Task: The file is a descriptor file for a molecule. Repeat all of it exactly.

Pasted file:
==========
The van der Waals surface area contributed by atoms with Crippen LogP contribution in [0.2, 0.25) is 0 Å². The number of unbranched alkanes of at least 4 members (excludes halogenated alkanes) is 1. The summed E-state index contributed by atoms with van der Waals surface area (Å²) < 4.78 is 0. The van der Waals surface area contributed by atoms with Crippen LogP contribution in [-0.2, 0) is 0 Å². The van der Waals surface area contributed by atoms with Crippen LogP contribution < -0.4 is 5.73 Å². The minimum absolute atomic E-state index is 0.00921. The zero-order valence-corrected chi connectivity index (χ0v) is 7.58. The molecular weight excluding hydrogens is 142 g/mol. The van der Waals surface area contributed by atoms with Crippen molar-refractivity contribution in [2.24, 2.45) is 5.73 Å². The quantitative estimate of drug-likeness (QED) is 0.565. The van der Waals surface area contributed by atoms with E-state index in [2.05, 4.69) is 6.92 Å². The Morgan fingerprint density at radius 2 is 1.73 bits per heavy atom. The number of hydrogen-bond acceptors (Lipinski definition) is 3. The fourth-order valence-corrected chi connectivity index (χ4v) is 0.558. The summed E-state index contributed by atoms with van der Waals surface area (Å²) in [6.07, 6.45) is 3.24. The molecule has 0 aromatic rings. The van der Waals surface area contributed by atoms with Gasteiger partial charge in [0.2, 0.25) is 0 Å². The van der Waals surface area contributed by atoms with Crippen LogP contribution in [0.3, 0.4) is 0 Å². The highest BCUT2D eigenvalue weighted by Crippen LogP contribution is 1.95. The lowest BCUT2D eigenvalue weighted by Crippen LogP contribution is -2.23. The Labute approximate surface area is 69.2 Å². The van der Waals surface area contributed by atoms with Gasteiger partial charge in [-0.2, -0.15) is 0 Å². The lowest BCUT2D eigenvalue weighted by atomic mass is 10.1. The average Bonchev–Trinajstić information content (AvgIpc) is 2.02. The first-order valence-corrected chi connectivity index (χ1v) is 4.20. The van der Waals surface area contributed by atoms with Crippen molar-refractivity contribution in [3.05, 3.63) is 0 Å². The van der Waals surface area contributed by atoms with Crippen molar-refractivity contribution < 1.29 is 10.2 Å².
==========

The van der Waals surface area contributed by atoms with Crippen LogP contribution in [0.2, 0.25) is 0 Å². The number of unbranched alkanes of at least 4 members (excludes halogenated alkanes) is 1. The summed E-state index contributed by atoms with van der Waals surface area (Å²) < 4.78 is 0. The van der Waals surface area contributed by atoms with Crippen LogP contribution in [-0.2, 0) is 0 Å². The van der Waals surface area contributed by atoms with Crippen LogP contribution < -0.4 is 5.73 Å². The minimum absolute atomic E-state index is 0.00921. The zero-order valence-corrected chi connectivity index (χ0v) is 7.58. The molecular weight excluding hydrogens is 142 g/mol. The van der Waals surface area contributed by atoms with Crippen molar-refractivity contribution in [2.24, 2.45) is 5.73 Å². The quantitative estimate of drug-likeness (QED) is 0.565. The van der Waals surface area contributed by atoms with E-state index in [2.05, 4.69) is 6.92 Å². The Morgan fingerprint density at radius 2 is 1.73 bits per heavy atom. The number of hydrogen-bond acceptors (Lipinski definition) is 3. The fourth-order valence-corrected chi connectivity index (χ4v) is 0.558. The summed E-state index contributed by atoms with van der Waals surface area (Å²) in [6.07, 6.45) is 3.24. The molecule has 0 aromatic rings. The van der Waals surface area contributed by atoms with Gasteiger partial charge in [0.2, 0.25) is 0 Å². The van der Waals surface area contributed by atoms with Crippen LogP contribution in [0.3, 0.4) is 0 Å². The highest BCUT2D eigenvalue weighted by Crippen LogP contribution is 1.95. The lowest BCUT2D eigenvalue weighted by Crippen LogP contribution is -2.23. The Labute approximate surface area is 69.2 Å². The van der Waals surface area contributed by atoms with Gasteiger partial charge in [-0.2, -0.15) is 0 Å². The lowest BCUT2D eigenvalue weighted by atomic mass is 10.1. The average Bonchev–Trinajstić information content (AvgIpc) is 2.02. The first-order valence-corrected chi connectivity index (χ1v) is 4.20. The van der Waals surface area contributed by atoms with Crippen molar-refractivity contribution in [3.05, 3.63) is 0 Å². The van der Waals surface area contributed by atoms with Crippen molar-refractivity contribution < 1.29 is 10.2 Å².